303 F2d 323 Williams v. Baltimore & Ohio Railroad Company Cox

303 F.2d 323

Jack G. WILLIAMS, Plaintiff-Appellant,
Lehigh Valley Railroad Company, Defendants-Appellees.
Melva COX, Administratrix of the Estate of Daniel Robert Cox, Deceased, Plaintiff-Appellant,
Lehigh Valley Railroad Company, Defendants-Appellees.
Violet RICHARDSON, Administratrix of the Estate of Joseph Ray Walter, Deceased, Plaintiff-Appellant,
Lehigh Valley Railroad Company, Defendants-Appellees (two cases).

Nos. 14652-14655.

United States Court of Appeals Sixth Circuit.

May 28, 1962.

Schwenker, Teaford, Brothers & Bernard, Columbus, Ohio, Bernard Bernard, Columbus, Ohio, of counsel, for appellants.

Alexander, Ebinger, Wenger & Holschuh, Columbus, Ohio, John D. Holschuh, Columbus, Ohio, of counsel, for appellee.

Before CECIL and O'SULLIVAN, Circuit Judges, and BOYD, District Judge.


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The defendant-appellee, Baltimore & Ohio Railroad Company, delivered a railroad hopper car, owned by the defendant-appellee, Lehigh Valley Railroad Company, to the Detroit Steel Corporation's plant at Portsmouth, Ohio on July 20, 1957. The New York Central Railroad Company, the initiating carrier, had loaded the car with limestone and transferred it to the Baltimore & Ohio for delivery to the consignee, Detroit Steel Corporation, aforesaid. The limestone was unloaded on July 21, 1957 at Detroit Steel by its employees but the car was retained by the steel company for use within its plant area to haul slag from the "skull cracker," where the slag had been crushed and screened, to the blast furnaces. The accident from which the four suits herein arose, occurred as the aforesaid car was thus employed on July 23, 1957. Jack G. Williams, Joseph Ray Walter and Daniel Robert Cox, employees of the Detroit Steel Corporation, were unloading the car when it tipped over on its side injuring Williams and Walter, who subsequently died from his injuries, and killing Cox instantly. Two of the suits herein were filed by the Administratrix of the estate of Joseph Ray Walter; one for the injuries sustained by him prior to his death and the other for his wrongful death. The four suits are consolidated by stipulation of the parties for the purpose of this appeal.


The plaintiff's actions were based on the alleged negligence of the defendants in failing to properly inspect the car herein before delivering it to Detroit Steel and in supplying a defective car.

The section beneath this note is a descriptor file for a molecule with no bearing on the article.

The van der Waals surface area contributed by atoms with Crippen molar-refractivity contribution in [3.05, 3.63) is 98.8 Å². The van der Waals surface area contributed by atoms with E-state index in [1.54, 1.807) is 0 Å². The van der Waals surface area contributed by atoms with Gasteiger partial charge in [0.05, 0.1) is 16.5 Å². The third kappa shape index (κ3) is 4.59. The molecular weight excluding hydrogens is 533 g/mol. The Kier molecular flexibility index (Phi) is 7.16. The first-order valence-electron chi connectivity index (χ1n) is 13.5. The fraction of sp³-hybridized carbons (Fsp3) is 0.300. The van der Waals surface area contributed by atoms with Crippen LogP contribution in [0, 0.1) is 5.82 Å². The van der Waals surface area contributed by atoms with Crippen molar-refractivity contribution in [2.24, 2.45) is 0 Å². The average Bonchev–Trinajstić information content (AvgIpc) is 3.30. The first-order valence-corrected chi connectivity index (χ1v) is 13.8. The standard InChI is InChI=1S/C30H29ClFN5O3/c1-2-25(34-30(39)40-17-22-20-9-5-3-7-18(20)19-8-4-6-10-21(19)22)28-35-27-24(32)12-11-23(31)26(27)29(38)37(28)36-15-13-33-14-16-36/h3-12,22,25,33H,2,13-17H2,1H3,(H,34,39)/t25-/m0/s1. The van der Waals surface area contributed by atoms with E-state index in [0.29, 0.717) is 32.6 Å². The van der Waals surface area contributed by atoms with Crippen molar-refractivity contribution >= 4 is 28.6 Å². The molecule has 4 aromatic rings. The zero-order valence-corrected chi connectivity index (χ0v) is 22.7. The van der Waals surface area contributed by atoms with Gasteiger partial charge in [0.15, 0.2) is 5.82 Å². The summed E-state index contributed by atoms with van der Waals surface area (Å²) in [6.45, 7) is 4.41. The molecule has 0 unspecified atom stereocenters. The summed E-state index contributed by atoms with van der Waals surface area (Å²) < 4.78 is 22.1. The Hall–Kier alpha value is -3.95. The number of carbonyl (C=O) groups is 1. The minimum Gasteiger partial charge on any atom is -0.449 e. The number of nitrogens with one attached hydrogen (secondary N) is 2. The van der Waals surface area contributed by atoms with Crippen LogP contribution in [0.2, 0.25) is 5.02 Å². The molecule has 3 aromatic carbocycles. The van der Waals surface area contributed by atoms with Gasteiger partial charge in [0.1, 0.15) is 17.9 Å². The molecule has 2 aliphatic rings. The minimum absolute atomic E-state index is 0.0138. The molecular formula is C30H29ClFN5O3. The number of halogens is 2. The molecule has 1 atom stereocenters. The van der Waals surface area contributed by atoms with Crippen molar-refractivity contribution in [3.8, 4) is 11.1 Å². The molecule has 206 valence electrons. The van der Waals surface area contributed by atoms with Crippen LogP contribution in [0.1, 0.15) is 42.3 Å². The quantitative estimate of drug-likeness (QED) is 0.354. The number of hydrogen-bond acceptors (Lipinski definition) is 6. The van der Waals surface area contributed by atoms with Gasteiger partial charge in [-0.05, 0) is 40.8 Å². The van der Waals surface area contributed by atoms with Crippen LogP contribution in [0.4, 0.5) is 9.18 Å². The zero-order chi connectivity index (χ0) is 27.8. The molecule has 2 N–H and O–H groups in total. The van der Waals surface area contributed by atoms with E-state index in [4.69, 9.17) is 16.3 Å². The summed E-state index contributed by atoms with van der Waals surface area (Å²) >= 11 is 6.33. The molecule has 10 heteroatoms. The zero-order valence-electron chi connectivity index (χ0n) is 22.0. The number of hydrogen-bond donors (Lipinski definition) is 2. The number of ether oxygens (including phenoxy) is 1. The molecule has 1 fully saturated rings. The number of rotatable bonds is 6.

Motions for summary judgments were filed by the defendants under Rule 56 of the Federal Rules of Civil Procedure, 28 U.S.C.A. These motions were supported by interrogatories, depositions and affidavits. The facts disclosed by such interrogatories, depositions and affidavits, if not controverted, negatived any causes of action in the plaintiffs. Such facts were not controverted. The plaintiffs offered no counter affidavits or other evidence to support the allegations of their complaints, as they were satisfied to stand upon the broad allegations therein. The district court, upon the pleadings of the plaintiffs, and such interrogatories, depositions and affidavits aforesaid concluded that "no genuine issue of a material fact" was present, and therefore, the defendants were entitled to have their motions for summary judgment sustained. It is from this ruling that the plaintiffs appeal.


Nothing novel is presented in this appeal as the court has dealt on previous occasions with this identical problem in which we have sustained the action of the district courts. This court has held that where a motion for summary judgment is supported by an affidavit, which is uncontroverted, the trial court is warranted in sustaining the motion. Schaffer v. United States, 232 F.2d 632, C.A. 6th, 1956 (cases cited therein). In Appolonio v. Baxter, 217 F.2d 267, C.A. 6th, 1954, we said:


"* * * mere formal denials or general allegations which do not show the facts in detail or with precision, are insufficient to prevent the award of summary judgment * * *."


The Fifth Circuit Court of Appeals in dealing with the problem in Bruce Construction Corporation v. United States for Use of Westinghouse Elec. Supply Co., 242 F.2d 873, 1957, said:


"* * * when a movant makes out a convincing showing that genuine issues of fact are lacking, we require that the adversary adequately demonstrate by receivable facts that a real, not formal, controversy exists, and, of course, he does not do that by mere denial or holding back evidence."

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This statement was quoted with approval in the later case of Berry v. Atlantic Coast Line Railroad Company, 273 F.2d 572, C.A. 4th, 1960, cert. denied 362 U. S. 976, 80 S.Ct. 1060, 4 L.Ed.2d 1011.


We hold that where a moving party supports his motion for summary judgment by affidavit or other appropriate means, which are uncontroverted, a trial court is fully justified, within the purview of Rule 56 of the Federal Rules of Civil Procedure in granting relief thereon. This case presents an excellent illustration of a proper application of the rule.


There being no reversible error the judgment of the district court is affirmed.